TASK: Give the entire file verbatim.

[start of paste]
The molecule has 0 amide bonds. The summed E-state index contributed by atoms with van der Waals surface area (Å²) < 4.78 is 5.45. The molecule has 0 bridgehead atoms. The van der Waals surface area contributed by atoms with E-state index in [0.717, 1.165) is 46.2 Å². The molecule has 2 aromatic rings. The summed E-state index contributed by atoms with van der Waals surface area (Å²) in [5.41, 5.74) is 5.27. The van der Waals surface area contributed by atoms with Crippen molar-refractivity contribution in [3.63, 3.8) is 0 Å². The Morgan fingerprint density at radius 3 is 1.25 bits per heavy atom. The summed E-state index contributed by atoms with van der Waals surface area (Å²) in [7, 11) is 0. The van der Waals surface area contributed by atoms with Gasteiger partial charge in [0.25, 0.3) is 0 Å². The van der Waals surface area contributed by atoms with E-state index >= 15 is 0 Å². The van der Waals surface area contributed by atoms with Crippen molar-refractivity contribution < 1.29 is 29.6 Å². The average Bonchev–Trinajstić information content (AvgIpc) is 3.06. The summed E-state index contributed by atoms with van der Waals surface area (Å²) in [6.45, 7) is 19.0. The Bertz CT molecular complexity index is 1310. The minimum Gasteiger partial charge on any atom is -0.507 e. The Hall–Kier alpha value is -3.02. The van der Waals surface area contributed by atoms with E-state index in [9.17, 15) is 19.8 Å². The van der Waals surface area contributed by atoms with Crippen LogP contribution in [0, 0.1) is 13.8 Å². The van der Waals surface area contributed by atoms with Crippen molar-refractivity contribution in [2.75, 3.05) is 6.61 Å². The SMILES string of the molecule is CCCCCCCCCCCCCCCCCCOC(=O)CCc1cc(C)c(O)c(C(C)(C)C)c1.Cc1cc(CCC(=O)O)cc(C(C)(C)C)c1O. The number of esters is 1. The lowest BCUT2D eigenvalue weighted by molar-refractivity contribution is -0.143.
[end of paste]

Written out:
The molecule has 0 amide bonds. The summed E-state index contributed by atoms with van der Waals surface area (Å²) < 4.78 is 5.45. The molecule has 0 bridgehead atoms. The van der Waals surface area contributed by atoms with E-state index in [0.717, 1.165) is 46.2 Å². The molecule has 2 aromatic rings. The summed E-state index contributed by atoms with van der Waals surface area (Å²) in [5.41, 5.74) is 5.27. The van der Waals surface area contributed by atoms with Crippen molar-refractivity contribution in [3.63, 3.8) is 0 Å². The Morgan fingerprint density at radius 3 is 1.25 bits per heavy atom. The summed E-state index contributed by atoms with van der Waals surface area (Å²) in [7, 11) is 0. The van der Waals surface area contributed by atoms with Gasteiger partial charge in [0.25, 0.3) is 0 Å². The van der Waals surface area contributed by atoms with E-state index >= 15 is 0 Å². The van der Waals surface area contributed by atoms with Crippen molar-refractivity contribution < 1.29 is 29.6 Å². The average Bonchev–Trinajstić information content (AvgIpc) is 3.06. The summed E-state index contributed by atoms with van der Waals surface area (Å²) in [6.45, 7) is 19.0. The Bertz CT molecular complexity index is 1310. The minimum Gasteiger partial charge on any atom is -0.507 e. The Hall–Kier alpha value is -3.02. The van der Waals surface area contributed by atoms with E-state index in [9.17, 15) is 19.8 Å². The van der Waals surface area contributed by atoms with Crippen LogP contribution in [0, 0.1) is 13.8 Å². The van der Waals surface area contributed by atoms with Crippen molar-refractivity contribution in [2.75, 3.05) is 6.61 Å². The SMILES string of the molecule is CCCCCCCCCCCCCCCCCCOC(=O)CCc1cc(C)c(O)c(C(C)(C)C)c1.Cc1cc(CCC(=O)O)cc(C(C)(C)C)c1O. The number of esters is 1. The lowest BCUT2D eigenvalue weighted by molar-refractivity contribution is -0.143.